Friday, June 30, 2017

Hank Sanders: Senate Sketches #1568: History helps us understand

  “Hank, you are supposed to speak at the Juneteenth Celebration.” It was my wife, Faya Rose Toure. “When?” I asked. “At 6,” she said. It was 5 minutes to 6:00 p.m. at that very moment. “Where?” I asked. “The Bridge Crossing Theater,” she replied. I did not complain. I just got in my car and drove across the Edmund Pettus Bridge on June 19, 2017. I spoke about Juneteenth from previously acquired knowledge. I want to share with you some of what I tried to say.

  Juneteenth celebrates the end of slavery in these United States of America. It originated on June 19, 1865 in Galveston, Texas when General Gordon Granger formally announced to enslaved persons that slavery was over. There was a great celebration which lasted for days. Juneteenth has slowly spread to limited pockets in other states. To understand why there was such a celebration, we must explore slavery itself. To understand why other dates were not chosen to celebrate the end of slavery, we must understand how slavery ended. To understand why so few celebrate the end of slavery, we must understand what happened after slavery.

  Slavery was a truly powerful institution in the United States of America. It was also a central institution that impacted every other institution including the economy, family, government, law enforcement, religion, human relations, etc. It was so powerful and so central that it took a bloody and costly war among fellow citizens to end it.

  Slavery in the United States of America was unlike slavery anywhere else in the world. Black people were enslaved for life. Their children were enslaved for life. They were considered sub-human. Every element of their identities was determined by the “Master” including their names, family structure, religion, history, language, ownership of material things, etc. It was chattel slavery, the same as owning hogs, cattle, mules, goats, sheep, etc.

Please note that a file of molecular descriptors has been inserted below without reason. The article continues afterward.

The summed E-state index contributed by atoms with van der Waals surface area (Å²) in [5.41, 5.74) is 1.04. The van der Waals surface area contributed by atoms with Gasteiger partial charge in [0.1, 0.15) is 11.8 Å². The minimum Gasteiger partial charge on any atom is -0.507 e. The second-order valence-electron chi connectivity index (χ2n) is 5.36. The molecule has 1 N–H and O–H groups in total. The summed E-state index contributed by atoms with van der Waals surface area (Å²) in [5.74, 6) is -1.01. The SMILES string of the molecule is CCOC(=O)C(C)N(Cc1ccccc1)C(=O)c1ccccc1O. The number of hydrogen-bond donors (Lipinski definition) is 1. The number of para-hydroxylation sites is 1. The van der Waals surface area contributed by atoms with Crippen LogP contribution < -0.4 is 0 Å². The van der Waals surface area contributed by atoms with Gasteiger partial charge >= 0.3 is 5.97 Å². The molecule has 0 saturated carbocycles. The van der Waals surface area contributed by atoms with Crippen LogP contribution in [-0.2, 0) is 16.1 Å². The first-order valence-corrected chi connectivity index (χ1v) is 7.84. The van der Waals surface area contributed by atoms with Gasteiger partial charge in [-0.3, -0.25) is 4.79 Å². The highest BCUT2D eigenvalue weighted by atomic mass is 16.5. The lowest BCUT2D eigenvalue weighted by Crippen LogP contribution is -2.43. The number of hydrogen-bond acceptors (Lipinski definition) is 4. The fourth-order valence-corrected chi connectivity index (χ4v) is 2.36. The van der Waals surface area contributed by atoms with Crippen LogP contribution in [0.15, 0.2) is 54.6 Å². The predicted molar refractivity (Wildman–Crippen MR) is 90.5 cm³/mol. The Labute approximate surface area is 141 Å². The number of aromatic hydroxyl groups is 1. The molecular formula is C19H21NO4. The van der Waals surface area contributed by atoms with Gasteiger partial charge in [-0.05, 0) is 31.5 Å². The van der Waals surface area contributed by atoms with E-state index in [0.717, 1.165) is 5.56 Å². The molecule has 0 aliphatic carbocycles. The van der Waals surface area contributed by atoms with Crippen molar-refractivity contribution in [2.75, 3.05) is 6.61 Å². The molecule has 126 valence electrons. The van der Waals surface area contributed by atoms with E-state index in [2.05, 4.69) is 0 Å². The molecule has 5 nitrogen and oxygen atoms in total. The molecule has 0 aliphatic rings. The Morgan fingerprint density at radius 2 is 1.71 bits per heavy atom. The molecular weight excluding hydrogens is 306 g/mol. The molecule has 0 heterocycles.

Slavery was so central and so powerful because a cultural ideology bound it with economic ideology. That ideology was white supremacy. Whites were supreme in everything. Blacks were sub-human and inferior in everything. It was the law of the land as set forth in the U.S. Supreme Court’s Dred Scott decision that held that Blacks were considered subhuman and had no rights that Whites were bound to respect. When one people are perceived as lowly animals, the “supreme people” can treat them as bad as they desire without anything being done. That’s why Frederick Douglass said America slavery “would shame a nation of savages.”

  Slavery was so powerful and so central in America that it dominated every other institution. America became not just a society with slavery as other societies but a slave society. Even the U.S. Constitution was contorted and distorted by slavery. Black people were treated as 3/5 of a person in determining representation; bound by the Fugitive Slave Provision; and regulated by the slave trade clause. The Constitution enshrined slavery as a powerful and central institution in spite of the soaring words of the Declaration of Independence: “We hold these truths to be self evident that all men are created equal....”